• 14 September 2009
  • Posted By B. Danesh
  • Events in Iran, Human Rights in Iran, Iran Election 2009

More calls for Karroubi to be arrested

The following is a summary and analysis of an article in the infamous hardline newspaper Kayhan, which is close to the Supreme Leader and has a history of threatening Mousavi and Karroubi since the June 12 election. The following article was printed in Kayhan before Karroubi made his defiant statement today.

According to the hardline state newspaper Kayhan, the three-person special committee investigating claims of rape and sexual abuse by the security forces in the aftermath of the 2009 Iranian presidential election has delivered its report to the judiciary chief Sadeq Larijani, declaring Karroubi’s claims of widespread abuse completely baseless.

Kayhan has published the special committee’s summary of their interview with Mehdi Karroubi, in which the committee questions the ex-presidential candidate’s claims of rape and sexual abuse on a case by case basis. The committee’s conclusion is that Mr. Karroubi’s claims do not meet the standard necessary to merit further consideration, citing lacking of proof. For example, in the case of Taraneh Mousavi, Mr. Karroubi is quoted as saying:

I have never seen the body of Taraneh Mousavi or spoken with any members of her family and only heard reports through Mr. [Mir-Hossein] Mousavi’s headquarters and the joint committee we set up for the election. I am not certain of any of these claims and having only heard them, and I myself have no proof.”

Their summary states that not only has Mr. Karroubi never spoken to or seen victims or witnesses of rape and sexual abuse, but that his claims are based on biased sources (mainly his Ettemad-e Melli party and pro-Mousavi groups and people). They add that none of the alleged victims were arrested by uniformed security personnel at the location or time of a protest, but by plain-clothed men at various times and locations.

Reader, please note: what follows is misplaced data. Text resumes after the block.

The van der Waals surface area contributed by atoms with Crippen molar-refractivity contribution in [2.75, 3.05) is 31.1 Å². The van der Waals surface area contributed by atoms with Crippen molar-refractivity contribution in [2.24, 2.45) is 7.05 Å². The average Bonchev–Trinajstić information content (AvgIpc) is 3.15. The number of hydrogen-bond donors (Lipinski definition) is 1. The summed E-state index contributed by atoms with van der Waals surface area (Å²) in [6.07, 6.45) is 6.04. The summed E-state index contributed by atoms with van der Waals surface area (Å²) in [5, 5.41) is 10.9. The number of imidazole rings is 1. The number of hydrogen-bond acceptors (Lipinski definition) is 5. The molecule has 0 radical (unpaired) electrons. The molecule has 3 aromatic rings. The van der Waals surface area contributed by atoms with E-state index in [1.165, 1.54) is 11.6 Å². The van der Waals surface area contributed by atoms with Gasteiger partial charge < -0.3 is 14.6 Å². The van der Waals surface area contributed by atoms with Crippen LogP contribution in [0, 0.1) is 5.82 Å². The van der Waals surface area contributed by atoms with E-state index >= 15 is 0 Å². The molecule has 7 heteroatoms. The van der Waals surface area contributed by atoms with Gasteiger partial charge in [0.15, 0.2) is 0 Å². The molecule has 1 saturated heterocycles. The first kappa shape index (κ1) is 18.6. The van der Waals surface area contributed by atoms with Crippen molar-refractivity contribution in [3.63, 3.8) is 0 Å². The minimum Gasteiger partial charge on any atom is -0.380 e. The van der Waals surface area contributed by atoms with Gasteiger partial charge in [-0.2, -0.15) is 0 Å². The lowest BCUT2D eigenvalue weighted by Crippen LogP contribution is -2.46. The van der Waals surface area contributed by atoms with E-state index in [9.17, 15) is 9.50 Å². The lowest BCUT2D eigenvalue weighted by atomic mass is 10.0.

In their conclusion, the special committee gives two suggestions to the judiciary chief. Firstly, they suggest that it be publically announced that the claims of rape and sexual harassment by Mehdi Karroubi are completely baseless, and secondly that the judiciary should consider arresting and pressing charges against him.

With rumors (confirmed by the New York Times) about the possible arrest and prosecution of Mr. Karroubi circulating in the press in recent days, this is an official signal (and threat) that it may soon happen. According to Iranian law, false public claims that damage the regime and society have severe punishments, although no specific recommendations have been made.

Posted By B. Danesh

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Tell Google: Stop playing Persian Gulf name games!

May 14, 2012
Larry Page
Chief Executive Officer
Google Inc.
1600 Amphitheatre Parkway
Mountain View, California 94043

Dear Mr. Page:

It has come to our attention that Google has begun omitting the title of the Persian Gulf from its Google Maps application. This is a disconcerting development given the undisputed historic and geographic precedent of the name Persian Gulf, and the more recent history of opening up the name to political, ethnic, and territorial disputes. However unintentionally, in adopting this practice, Google is participating in a dangerous effort to foment tensions and ethnic divisions in the Middle East by politicizing the region’s geographic nomenclature. Members of the Iranian-American community are overwhelmingly opposed to such efforts, particularly at a time when regional tensions already have been pushed to the brink and threaten to spill over into conflict. As the largest grassroots organization in the Iranian-American community, the National Iranian American Council (NIAC) calls on Google to not allow its products to become propaganda tools and to immediately reinstate the historically accurate, apolitical title of “Persian Gulf” in all of its informational products, including Google Maps.